Power Supply

Battery / Backup Batteries

Two 2500mAh LiFE batteries provide all electrical power for the duration of the flight. They are connected in parallel so that if one battery fails, the other can continue to supply power.

They are checked before each flight to ensure they are fully charged.

Power Switches

The three power switches control the supply of power to the 3 major systems on the UAV. First is avionics, which supplies power to the flight controller, On-board computer, radios and cameras.

The second is the servo power supply, which allows power to all servos – and by extension the flight control surfaces.

The third is the engine ignition. As the name suggests, it powers the ignition on the engine.

The reason for these three circuits is safety. For debugging the UAV systems, just the avionics circuit needs to be powered – the engine and servos and completely de-energised. There is no chance of these two systems powering up and potentially injuring someone.

It is also useful that the “high powered” devices (the servos) are on a different circuit to the “low power” (avionics) devices. Any voltage drops or harmonics generated by the servos will not affect the sensitive electronics on the avionics circuit.

Engine Ignition Battery

This battery is 4x AA NiMh batteries that supply power to the ignition system of the engine.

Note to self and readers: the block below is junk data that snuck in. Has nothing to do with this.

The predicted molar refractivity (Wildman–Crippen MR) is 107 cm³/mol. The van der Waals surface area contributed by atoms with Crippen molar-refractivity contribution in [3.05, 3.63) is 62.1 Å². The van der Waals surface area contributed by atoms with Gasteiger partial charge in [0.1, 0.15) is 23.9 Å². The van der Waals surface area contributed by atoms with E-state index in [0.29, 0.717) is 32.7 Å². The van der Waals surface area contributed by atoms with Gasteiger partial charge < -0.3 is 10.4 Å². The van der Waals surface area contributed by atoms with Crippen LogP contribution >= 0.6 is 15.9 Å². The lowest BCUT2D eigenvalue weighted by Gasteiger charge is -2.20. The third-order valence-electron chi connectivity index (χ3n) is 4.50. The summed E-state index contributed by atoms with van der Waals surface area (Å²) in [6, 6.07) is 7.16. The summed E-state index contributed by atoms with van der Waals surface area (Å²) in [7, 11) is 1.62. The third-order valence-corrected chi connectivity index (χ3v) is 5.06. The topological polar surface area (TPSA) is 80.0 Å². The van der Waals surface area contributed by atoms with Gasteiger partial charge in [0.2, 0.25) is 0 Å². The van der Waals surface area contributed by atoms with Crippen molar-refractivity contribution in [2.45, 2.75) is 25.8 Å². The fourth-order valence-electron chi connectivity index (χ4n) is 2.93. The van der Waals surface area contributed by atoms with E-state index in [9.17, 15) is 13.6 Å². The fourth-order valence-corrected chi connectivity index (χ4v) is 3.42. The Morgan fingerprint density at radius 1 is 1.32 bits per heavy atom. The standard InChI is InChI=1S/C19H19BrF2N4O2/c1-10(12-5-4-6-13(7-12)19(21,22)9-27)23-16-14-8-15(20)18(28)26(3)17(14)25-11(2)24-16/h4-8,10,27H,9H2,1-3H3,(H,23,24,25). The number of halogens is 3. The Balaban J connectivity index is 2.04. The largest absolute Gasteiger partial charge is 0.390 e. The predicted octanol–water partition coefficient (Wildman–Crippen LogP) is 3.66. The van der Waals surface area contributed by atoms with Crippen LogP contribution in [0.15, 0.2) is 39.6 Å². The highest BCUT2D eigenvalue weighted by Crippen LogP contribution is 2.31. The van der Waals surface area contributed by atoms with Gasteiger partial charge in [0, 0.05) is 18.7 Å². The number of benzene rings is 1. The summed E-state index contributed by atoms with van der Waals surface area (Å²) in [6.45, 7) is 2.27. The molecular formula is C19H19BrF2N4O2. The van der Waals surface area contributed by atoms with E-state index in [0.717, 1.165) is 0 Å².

5.5V Power Supplies

These convert the ~12V battery power to a stable 5.5V. Though the electronics works at 5V, the extra 0.5V allows for any voltage drop due to a high current draw. Each power supply is good for up to 10A.

Voltage drop has been an issue in the past, as some power supplies that claim to operate a 5V tend to operate closer to 4.7V, and down to 4.5V under load. At 4.5V, some electronics will experience a brown-out, leading to abnormal operation of the electronics.

These power supplies are the Castle Creations CC BEC, which is a high quality power supply.

Power over Ethernet (PoE) injector

Due to the 5.8 GHz radio requiring it’s power supply via PoE, an injector was needed.

3DR Power Brick

This power supply is specific to the Pixhawk flight controller and provides a stable and clean 5V power for the Pixhawk flight controller. It also monitors both the input and output voltages.